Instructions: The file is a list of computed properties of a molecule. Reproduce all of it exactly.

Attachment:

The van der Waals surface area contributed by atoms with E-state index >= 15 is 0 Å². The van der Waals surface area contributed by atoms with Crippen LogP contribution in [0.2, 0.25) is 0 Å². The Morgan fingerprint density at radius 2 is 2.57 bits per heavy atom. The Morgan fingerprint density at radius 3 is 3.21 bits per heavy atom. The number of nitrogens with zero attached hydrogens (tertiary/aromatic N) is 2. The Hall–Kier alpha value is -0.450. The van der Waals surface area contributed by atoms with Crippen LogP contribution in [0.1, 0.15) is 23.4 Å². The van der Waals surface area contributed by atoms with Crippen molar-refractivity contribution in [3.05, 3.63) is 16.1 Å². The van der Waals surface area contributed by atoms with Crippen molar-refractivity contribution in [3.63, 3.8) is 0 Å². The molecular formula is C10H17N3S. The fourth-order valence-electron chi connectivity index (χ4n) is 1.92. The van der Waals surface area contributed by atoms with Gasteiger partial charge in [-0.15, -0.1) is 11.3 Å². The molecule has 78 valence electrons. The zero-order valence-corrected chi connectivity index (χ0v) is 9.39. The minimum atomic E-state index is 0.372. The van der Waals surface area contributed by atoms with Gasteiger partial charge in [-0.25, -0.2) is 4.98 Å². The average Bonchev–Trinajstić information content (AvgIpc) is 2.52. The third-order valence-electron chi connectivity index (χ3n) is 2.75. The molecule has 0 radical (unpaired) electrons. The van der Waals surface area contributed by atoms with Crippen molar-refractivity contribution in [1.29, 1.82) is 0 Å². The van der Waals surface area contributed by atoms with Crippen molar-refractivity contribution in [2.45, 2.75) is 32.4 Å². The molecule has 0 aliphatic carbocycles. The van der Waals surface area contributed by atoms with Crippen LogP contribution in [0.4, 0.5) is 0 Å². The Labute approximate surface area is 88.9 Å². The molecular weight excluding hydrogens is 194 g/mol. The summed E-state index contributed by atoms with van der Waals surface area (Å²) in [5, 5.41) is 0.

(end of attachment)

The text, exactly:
The van der Waals surface area contributed by atoms with E-state index >= 15 is 0 Å². The van der Waals surface area contributed by atoms with Crippen LogP contribution in [0.2, 0.25) is 0 Å². The Morgan fingerprint density at radius 2 is 2.57 bits per heavy atom. The Morgan fingerprint density at radius 3 is 3.21 bits per heavy atom. The number of nitrogens with zero attached hydrogens (tertiary/aromatic N) is 2. The Hall–Kier alpha value is -0.450. The van der Waals surface area contributed by atoms with Crippen LogP contribution in [0.1, 0.15) is 23.4 Å². The van der Waals surface area contributed by atoms with Crippen molar-refractivity contribution in [3.05, 3.63) is 16.1 Å². The van der Waals surface area contributed by atoms with Crippen molar-refractivity contribution in [3.63, 3.8) is 0 Å². The molecular formula is C10H17N3S. The fourth-order valence-electron chi connectivity index (χ4n) is 1.92. The van der Waals surface area contributed by atoms with Gasteiger partial charge in [-0.15, -0.1) is 11.3 Å². The molecule has 78 valence electrons. The zero-order valence-corrected chi connectivity index (χ0v) is 9.39. The minimum atomic E-state index is 0.372. The van der Waals surface area contributed by atoms with Gasteiger partial charge in [-0.25, -0.2) is 4.98 Å². The average Bonchev–Trinajstić information content (AvgIpc) is 2.52. The third-order valence-electron chi connectivity index (χ3n) is 2.75. The molecule has 0 radical (unpaired) electrons. The van der Waals surface area contributed by atoms with Crippen molar-refractivity contribution in [1.29, 1.82) is 0 Å². The van der Waals surface area contributed by atoms with Crippen molar-refractivity contribution in [2.45, 2.75) is 32.4 Å². The molecule has 0 aliphatic carbocycles. The van der Waals surface area contributed by atoms with Crippen LogP contribution in [0.4, 0.5) is 0 Å². The Labute approximate surface area is 88.9 Å². The molecular weight excluding hydrogens is 194 g/mol. The summed E-state index contributed by atoms with van der Waals surface area (Å²) in [5, 5.41) is 0.